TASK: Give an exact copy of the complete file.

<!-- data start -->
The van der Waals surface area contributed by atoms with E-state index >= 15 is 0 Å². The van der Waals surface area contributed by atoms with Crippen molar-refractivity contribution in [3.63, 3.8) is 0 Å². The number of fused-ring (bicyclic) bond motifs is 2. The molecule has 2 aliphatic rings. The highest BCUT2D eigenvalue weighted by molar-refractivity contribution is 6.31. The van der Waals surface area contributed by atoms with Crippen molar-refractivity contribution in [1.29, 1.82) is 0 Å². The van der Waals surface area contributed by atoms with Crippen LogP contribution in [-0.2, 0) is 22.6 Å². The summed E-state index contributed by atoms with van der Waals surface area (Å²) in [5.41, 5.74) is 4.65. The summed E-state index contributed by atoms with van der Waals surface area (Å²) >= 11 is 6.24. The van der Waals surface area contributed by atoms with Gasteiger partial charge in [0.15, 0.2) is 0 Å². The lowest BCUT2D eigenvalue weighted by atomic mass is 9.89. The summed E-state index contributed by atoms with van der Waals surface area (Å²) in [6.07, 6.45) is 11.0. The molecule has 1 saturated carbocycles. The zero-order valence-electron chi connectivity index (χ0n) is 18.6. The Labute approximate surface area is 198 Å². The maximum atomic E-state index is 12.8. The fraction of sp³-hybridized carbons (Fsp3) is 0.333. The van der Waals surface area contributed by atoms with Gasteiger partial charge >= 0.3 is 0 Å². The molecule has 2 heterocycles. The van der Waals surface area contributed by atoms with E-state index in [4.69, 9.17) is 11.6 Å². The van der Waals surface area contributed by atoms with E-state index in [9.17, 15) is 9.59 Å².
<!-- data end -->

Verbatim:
The van der Waals surface area contributed by atoms with E-state index >= 15 is 0 Å². The van der Waals surface area contributed by atoms with Crippen molar-refractivity contribution in [3.63, 3.8) is 0 Å². The number of fused-ring (bicyclic) bond motifs is 2. The molecule has 2 aliphatic rings. The highest BCUT2D eigenvalue weighted by molar-refractivity contribution is 6.31. The van der Waals surface area contributed by atoms with Crippen molar-refractivity contribution in [1.29, 1.82) is 0 Å². The van der Waals surface area contributed by atoms with Crippen LogP contribution in [-0.2, 0) is 22.6 Å². The summed E-state index contributed by atoms with van der Waals surface area (Å²) in [5.41, 5.74) is 4.65. The summed E-state index contributed by atoms with van der Waals surface area (Å²) >= 11 is 6.24. The van der Waals surface area contributed by atoms with Gasteiger partial charge in [0.15, 0.2) is 0 Å². The lowest BCUT2D eigenvalue weighted by atomic mass is 9.89. The summed E-state index contributed by atoms with van der Waals surface area (Å²) in [6.07, 6.45) is 11.0. The molecule has 1 saturated carbocycles. The zero-order valence-electron chi connectivity index (χ0n) is 18.6. The Labute approximate surface area is 198 Å². The maximum atomic E-state index is 12.8. The fraction of sp³-hybridized carbons (Fsp3) is 0.333. The van der Waals surface area contributed by atoms with Gasteiger partial charge >= 0.3 is 0 Å². The molecule has 2 heterocycles. The van der Waals surface area contributed by atoms with E-state index in [4.69, 9.17) is 11.6 Å². The van der Waals surface area contributed by atoms with E-state index in [9.17, 15) is 9.59 Å².